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The chemical structure of microcystin-LR
IUPAC name
(5R,8S,11R,12S,15S,18S,19S,22R)-15-[3-(diaminomethylideneamino)propyl]-18-[(1E,3E,5S,6S)-6-Methoxy-3,5-dimethyl-7-phenylhepta-1,3-dienyl]-1,5,12,19-tetramethyl-2-methylidene-8-(2-methylpropyl)-3,6,9,13,16,20,25-heptaoxo-1,4,7,10,14,17,21-heptazacyclopentacosane-11,22-dicarboxylic acid
Other names
5-L-Arginine-microcystin LA
3D model (JSmol)
Abbreviations MC-LR, MCYST-LR
ECHA InfoCard 100.150.186
Molar mass 995.19 g·mol−1
Appearance White solid
Density 1.299 g/cm3
Solubility in ethanol 1 mg/mL
log P -1.44
R-phrases (outdated) R26/27/28, R36/37/38, R43
S-phrases (outdated) S26, S36/37/39, S45
Lethal dose or concentration (LD, LC):
5 mg/kg
Except where otherwise noted, data are given for materials in their standard state (at 25 °C [77 °F], 100 kPa).
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Infobox references

Microcystin-LR (MC-LR) is a toxin produced by cyanobacteria. It is the most toxic of the microcystins.


Microcystins are cyclic heptapeptides. The seven amino acids that are involved in the structure of a microcystin include a unique β-amino acid (ADDA). It contains alanine (D-ala), D-β-methyl-isoaspartate (D-β-Me-isoAsp), and glutamic acid (D-glu). Furthermore, microcystins contain two variable residues, which make the differentiation between variants of microcystins. These two variable elements are always standard L-amino acids. In microcystin-LR these are leucine and arginine.

The chemical composition of microcystin-LR, made up of 7 amino acids
The chemical composition of microcystin-LR, made up of 7 amino acids

Eighty microcystins have been identified to date, representing differences in the two variable residues and some modifications in the other amino acids. These modifications include demethylation of Masp and Mdha and methylesterification of D-Glu. Different microcystins have different toxicity profiles, with microcystin-LR found to be the most toxic.[1][2]


Microcystins are small nonribosomal peptides. In Microcystis aeruginosa microcystin-LR is synthesized by proteins that encoded by a 55 kb microcystin-gene cluster (mcy) that contains 6 large (over 3 kb) genes that encode proteins with polyketide synthase activity, nonribosomal peptide synthase activity (mcyA-E and G) and 4 smaller genes (mcyF and H-J). These large proteins are made up of different protein domains, coined 'modules', that each have their own specific enzymatic function.[3] Although the enzyme systems involved in the biosynthesis of microcystins is not identical among all cyanobacteria, there are large similarities and most of the essential enzymes are conserved.[3][4]

The biosynthesis of microcystin-LR in Microcystis aeruginosa begins with the coupling of phenylacetate to the mcyG enzyme. In a series of reactions, catalysed by different enzyme modules as well as different enzymes, microcystin-LR is formed. The entire biosynthesis pathway of microcystin-LR in Microcystis aeruginosa is illustrated in the figure.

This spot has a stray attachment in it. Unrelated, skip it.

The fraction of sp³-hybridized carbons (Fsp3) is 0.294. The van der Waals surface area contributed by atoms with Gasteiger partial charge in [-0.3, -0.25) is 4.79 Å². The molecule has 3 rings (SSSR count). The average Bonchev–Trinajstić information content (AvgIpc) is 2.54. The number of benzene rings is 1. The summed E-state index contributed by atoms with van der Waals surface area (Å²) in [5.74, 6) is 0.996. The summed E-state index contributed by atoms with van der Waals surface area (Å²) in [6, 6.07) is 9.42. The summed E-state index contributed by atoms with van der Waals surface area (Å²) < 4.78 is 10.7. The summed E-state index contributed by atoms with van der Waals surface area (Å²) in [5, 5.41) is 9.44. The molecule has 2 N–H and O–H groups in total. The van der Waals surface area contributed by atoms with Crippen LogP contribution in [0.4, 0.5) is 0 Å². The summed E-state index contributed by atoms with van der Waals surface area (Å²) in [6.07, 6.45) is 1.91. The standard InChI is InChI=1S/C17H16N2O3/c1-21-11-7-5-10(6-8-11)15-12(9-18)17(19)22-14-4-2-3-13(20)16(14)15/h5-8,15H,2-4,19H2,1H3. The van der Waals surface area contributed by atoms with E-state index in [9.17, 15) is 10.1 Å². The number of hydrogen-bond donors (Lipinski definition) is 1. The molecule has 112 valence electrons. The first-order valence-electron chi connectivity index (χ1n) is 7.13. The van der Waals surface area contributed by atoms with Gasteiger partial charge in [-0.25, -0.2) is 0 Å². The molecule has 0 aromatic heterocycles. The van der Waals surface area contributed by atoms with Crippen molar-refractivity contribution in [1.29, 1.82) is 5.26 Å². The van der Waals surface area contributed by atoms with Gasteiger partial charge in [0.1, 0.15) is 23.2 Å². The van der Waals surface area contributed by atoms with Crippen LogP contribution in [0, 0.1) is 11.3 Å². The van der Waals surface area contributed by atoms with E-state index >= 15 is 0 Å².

The biosynthesis of microcystin-LR by Microcystis aeruginosa.
The biosynthesis of microcystin-LR by Microcystis aeruginosa.

The first steps of the synthesis involve the insertion of several carbon- and oxygen atoms between the acetyl- and phenylgroup. This part of the synthesis is catalyzed by enzyme domains that possess β-ketoacylsynthase, acyltransferase, C-methyltransferase and ketoacyl reductase activity. At the end of this stage, that is, after the first condensation of glutamate, the amino acid Adda is formed.[3] The second part of the synthesis involves the condensation of the amino acids of which the microcystin is composed. Thus, in the case of microcystin-LR the consecutive condensation of the amino acids glutamic acid, methyldehydroalanine, alanine, leucine, methylaspartic acid and arginine leads to the coupled product. A nucleophilic attack of the nitrogen in the Adda residue results in the release of the cyclic microcystin-LR.[3]

The different microcystins are all synthesized by the same enzymes as microcystin-LR.[5]

Mechanism of toxicity[edit]

Microcystin-LR inhibits protein phosphatase type 1 and type 2A (PP1 and PP2A) activities in the cytoplasm of liver cells. This leads to an increase in phosphorylation of proteins in liver cells. The interaction of microcystin-LR to the phosphatases includes the formation of a covalent bond between a methylene group of microcystin-LR and a cystine residue at the catalytic subunit of the phosphoprotein phosphatase (PPP) family of serine/threonine-specific phosphatases, like PP1 and PP2A. When microcystin-LR binds directly to the catalytic center of the PPP enzymes, they block the access of the substrate to the active site completely and inhibition of the enzyme takes place. In this way the protein phosphatase is inhibited and more phosphorylated proteins in the liver cells are left, which is responsible for the hepatotoxicity of microcystin-LR.

The active site of catalytic PPP enzymes represents three surface grooves: the hydrophobic groove, the acidic groove and the C-terminal groove, which are Y-shaped with the active site at the bifurcation point. The Adda side-chain of microcystin-LR is accommodated to the hydrophobic groove, the carboxylic D-Glu site makes hydrogen bonds to metal-bound water molecules and the carboxyl group of the Masp site makes hydrogen bonds to conserved arginine and tyrosine residues in the PPP enzyme. Finally the methylene group at the Mdha site of microcystin-LR binds covalently to a S-atom of a cysteine residue, and the leucine residue packs closely to another conserved tyrosine residue.[1]